ONLY in the topsy-turvy world of Boris Johnson could success be a reason for sacking a minister. Julian Smith, in the short period of his tenure in the post of Northern Ireland Secretary, managed to do what the holders of that post over the past three years completely failed to do, namely resuscitate the moribund Assembly and at the same time win the trust of politicians of all parties.

He has rare gifts in an English politician: the wish and the ability to understand Ireland. As always happens, just when some progress has been made, a Tory politician puts his foot well and truly into it, stops all progress and stores up trouble for the future. As there is no logical reason for his dismissal, we must conclude that it was done as Mr Johnson wishes to have a “hard man” in the job. He does not seem to realise that, over the past 140 years – going back to Randolph Churchill via Winston Churchill, Lord Salisbury, Sir John French and many others – that the “hard men” have only ever made matters worse.

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Another aspect of his current policies, and looming trouble emanating from these, is the matter of demanding that the EU migrants who came to the UK as of right, and who believed themselves to be at home here, have now to enter the bureaucratic nightmare of applying for “settled status”. We have already had the example of the Windrush question and the deportation flights to Jamaica; now have to work out the implications of this.

In many respects this policy resembles that of the deportation of Polish Jews from Germany in October 1938, with the difference that they had no chance of remaining in Germany. These were people who had, in some cases, been in Germany for four generations, who had felt at home there and had worked hard and even fought for the country in the war. All that meant nothing to the National Socialists. They did not have the right papers and so it was “Raus”. What will happen to those EU nationals who, in July 2021, do not have the right papers? Will they be deported en masse? Will we do as Hitler did?

At least one ray of sunshine in the general gloom was that The National thought to publish the article on Dresden on February 13, the 75th anniversary of the Anglo-American bombing of the city. The excuse that the bombs were aimed at military targets does not wash. The bombs fell and the fire started in the heart of the old city, while the industrial suburbs were largely untouched.

Did the bombers really imagine that the Frauenkirche and the Johanneum harboured munitions factories? With an estimated 25,000-plus casualties, that was a horror on a par with the initial casualty list after the atomic bombing of Nagasaki some months later. And as far as I know there still stands in London the statue of Sir Arthur Harris, the man who invented “the firestorm” and first perfected it on the pretty mediaeval city of Lubeck.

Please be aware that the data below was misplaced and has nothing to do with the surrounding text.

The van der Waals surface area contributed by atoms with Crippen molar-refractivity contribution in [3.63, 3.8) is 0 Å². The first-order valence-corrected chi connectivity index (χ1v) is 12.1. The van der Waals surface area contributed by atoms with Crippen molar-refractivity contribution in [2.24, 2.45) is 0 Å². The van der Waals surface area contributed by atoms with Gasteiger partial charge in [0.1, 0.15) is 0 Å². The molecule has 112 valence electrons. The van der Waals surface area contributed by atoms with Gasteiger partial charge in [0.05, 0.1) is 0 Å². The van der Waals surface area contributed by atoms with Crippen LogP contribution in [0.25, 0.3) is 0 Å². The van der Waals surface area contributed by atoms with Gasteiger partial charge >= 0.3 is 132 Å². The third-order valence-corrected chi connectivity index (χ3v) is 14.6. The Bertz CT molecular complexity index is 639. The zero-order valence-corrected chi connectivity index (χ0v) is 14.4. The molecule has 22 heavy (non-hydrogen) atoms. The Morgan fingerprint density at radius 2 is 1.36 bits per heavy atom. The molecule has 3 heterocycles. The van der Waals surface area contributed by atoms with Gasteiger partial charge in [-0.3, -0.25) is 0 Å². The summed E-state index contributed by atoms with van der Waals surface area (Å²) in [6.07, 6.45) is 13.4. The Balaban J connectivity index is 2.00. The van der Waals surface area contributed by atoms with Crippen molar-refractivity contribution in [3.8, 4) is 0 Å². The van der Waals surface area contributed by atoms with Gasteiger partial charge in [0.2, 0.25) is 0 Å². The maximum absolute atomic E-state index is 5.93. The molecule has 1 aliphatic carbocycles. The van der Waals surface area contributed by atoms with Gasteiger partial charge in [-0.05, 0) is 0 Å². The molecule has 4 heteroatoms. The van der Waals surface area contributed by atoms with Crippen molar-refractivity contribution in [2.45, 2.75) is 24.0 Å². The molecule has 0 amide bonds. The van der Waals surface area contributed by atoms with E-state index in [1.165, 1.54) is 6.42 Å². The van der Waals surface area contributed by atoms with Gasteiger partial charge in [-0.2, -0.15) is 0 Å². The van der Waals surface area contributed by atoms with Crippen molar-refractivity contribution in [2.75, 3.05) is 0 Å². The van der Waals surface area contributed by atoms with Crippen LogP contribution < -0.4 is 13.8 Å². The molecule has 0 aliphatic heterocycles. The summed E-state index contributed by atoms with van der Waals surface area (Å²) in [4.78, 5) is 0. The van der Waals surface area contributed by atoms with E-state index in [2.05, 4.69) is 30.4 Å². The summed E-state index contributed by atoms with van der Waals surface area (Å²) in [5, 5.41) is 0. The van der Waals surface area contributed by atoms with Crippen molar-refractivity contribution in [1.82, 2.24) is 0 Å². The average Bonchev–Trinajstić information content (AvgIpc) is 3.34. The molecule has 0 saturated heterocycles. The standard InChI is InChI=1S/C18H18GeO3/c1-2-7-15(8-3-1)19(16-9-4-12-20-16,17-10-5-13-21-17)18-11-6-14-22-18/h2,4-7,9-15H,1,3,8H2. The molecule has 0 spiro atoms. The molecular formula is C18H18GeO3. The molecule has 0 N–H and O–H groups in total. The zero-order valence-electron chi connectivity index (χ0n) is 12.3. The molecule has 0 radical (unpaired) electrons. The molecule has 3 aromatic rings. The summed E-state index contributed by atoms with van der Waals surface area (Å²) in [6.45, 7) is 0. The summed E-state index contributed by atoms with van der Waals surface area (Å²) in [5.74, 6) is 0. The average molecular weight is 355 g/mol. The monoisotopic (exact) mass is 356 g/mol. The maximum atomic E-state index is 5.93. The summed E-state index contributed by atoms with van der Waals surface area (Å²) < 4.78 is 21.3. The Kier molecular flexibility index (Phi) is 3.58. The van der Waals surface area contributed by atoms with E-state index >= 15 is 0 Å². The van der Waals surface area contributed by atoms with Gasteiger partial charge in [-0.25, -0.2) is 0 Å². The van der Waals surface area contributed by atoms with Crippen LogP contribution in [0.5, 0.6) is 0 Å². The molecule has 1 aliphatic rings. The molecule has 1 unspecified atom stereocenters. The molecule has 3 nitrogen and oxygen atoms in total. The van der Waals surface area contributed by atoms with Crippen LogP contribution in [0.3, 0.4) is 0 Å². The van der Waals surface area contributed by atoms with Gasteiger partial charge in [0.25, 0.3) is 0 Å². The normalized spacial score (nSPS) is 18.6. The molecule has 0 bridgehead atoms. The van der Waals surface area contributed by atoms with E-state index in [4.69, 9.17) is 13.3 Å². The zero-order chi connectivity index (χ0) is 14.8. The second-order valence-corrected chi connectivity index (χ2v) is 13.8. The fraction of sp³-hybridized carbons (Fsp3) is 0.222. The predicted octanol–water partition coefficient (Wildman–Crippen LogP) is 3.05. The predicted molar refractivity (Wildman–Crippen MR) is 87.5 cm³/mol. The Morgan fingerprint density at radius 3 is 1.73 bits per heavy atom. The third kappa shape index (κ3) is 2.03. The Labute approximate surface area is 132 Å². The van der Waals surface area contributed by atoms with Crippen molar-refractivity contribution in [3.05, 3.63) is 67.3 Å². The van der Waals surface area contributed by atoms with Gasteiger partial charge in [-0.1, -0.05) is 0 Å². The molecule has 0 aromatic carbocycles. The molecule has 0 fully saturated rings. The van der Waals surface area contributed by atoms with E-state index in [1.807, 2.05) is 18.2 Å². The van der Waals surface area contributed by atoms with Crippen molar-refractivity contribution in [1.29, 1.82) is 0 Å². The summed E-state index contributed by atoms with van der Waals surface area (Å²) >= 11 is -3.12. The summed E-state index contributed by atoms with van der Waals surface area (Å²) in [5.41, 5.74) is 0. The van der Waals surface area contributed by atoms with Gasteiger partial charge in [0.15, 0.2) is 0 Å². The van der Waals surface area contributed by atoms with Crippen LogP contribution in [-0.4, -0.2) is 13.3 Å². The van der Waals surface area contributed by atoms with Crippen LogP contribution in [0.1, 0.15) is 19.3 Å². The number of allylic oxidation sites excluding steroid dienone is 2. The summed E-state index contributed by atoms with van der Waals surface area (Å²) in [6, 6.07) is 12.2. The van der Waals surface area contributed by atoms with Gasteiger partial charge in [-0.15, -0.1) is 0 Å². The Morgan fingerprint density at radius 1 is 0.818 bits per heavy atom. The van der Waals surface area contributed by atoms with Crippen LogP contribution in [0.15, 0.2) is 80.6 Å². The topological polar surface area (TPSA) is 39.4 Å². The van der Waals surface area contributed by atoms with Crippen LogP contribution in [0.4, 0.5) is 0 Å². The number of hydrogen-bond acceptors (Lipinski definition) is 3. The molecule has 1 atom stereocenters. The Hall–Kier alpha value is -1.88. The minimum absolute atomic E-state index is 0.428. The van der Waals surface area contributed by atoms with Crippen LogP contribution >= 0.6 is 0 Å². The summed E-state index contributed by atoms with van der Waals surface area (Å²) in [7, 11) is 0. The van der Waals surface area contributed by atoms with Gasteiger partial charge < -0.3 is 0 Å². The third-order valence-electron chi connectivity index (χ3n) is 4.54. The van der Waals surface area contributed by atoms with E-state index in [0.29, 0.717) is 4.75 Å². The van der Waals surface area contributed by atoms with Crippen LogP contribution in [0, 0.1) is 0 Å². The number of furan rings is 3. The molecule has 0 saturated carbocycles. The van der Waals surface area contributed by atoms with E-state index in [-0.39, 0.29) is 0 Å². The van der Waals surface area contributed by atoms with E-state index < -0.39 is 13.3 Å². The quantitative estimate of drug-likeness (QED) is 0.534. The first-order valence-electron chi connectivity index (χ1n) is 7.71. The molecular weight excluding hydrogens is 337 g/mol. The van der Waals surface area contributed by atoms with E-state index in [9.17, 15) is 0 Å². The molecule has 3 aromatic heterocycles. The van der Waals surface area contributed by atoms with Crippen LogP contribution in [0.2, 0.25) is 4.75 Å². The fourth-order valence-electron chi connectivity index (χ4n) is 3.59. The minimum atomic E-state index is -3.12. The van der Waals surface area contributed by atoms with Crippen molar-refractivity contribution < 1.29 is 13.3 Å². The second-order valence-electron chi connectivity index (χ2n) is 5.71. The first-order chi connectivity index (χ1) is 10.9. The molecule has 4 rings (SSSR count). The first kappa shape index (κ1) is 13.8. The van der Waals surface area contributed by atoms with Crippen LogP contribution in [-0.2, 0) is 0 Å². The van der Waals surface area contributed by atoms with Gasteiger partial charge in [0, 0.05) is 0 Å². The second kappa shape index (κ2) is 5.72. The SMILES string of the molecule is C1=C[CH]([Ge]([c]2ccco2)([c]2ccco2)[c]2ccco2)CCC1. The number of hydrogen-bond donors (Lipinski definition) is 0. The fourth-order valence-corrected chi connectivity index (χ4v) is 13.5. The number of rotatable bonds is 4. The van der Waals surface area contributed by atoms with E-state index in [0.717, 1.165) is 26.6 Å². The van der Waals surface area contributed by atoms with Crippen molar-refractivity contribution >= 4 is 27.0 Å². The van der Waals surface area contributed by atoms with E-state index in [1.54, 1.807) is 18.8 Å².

We do well to remember.

Brian Patton
Foulden, Berwickshire

IT is well known that Johnson has a penchant for bridges, but why would he be so interested in one between Scotland and Northern Ireland?

Johnson’s latest wheeze, the Celtic Bridge, has had mixed reviews over the last week or so. Reviews ranging from “fanciful” to the enthusiastic support of Alan Dunlop. But with general reporting suggesting that the Tories have little interest in NI, knowing how Johnson feels about Scotland, why would Johnson choose this time to promote this northern link?

I for one fear that the project might be a way to tie Scotland to a cripplingly expensive infrastructure project it would find difficult to support as a newly restored independent nation, thus obliquely delaying our quest for independence as the practicalities of servicing the debt played out. However, in the end I have come to the conclusion that the bridge is indeed fanciful and that is what Johnson always intended it to be.

It was pre-emptive cover for the massive spend he was about to announce on HS2, the benefits of which even the most staunch Unionist would struggle to sell to Scotland. It is yet another mega project for the south of England, a big brother of Crossrail – another wildly over budget, taxpayer-funded undertaking in south-east England.

What better way to keep the “Jocks” happy than to announce a mega infrastructure project for them too (and NI). No need to build the damned thing, just seed the idea and feign interest and commitment.

Given the projected timescale for the completion of HS2 stage one, and the estimated expenditure of stages one and two, I believe that it is not a stretch to see the Celtic highway disappearing into the mist of time, into mythical folklore and where, I suspect, Johnson always intended it should be.

I Easton

ARE the Cabinet amongst the economically inactive the Home Secretary is talking about?

David Ritchie
North Ayrshire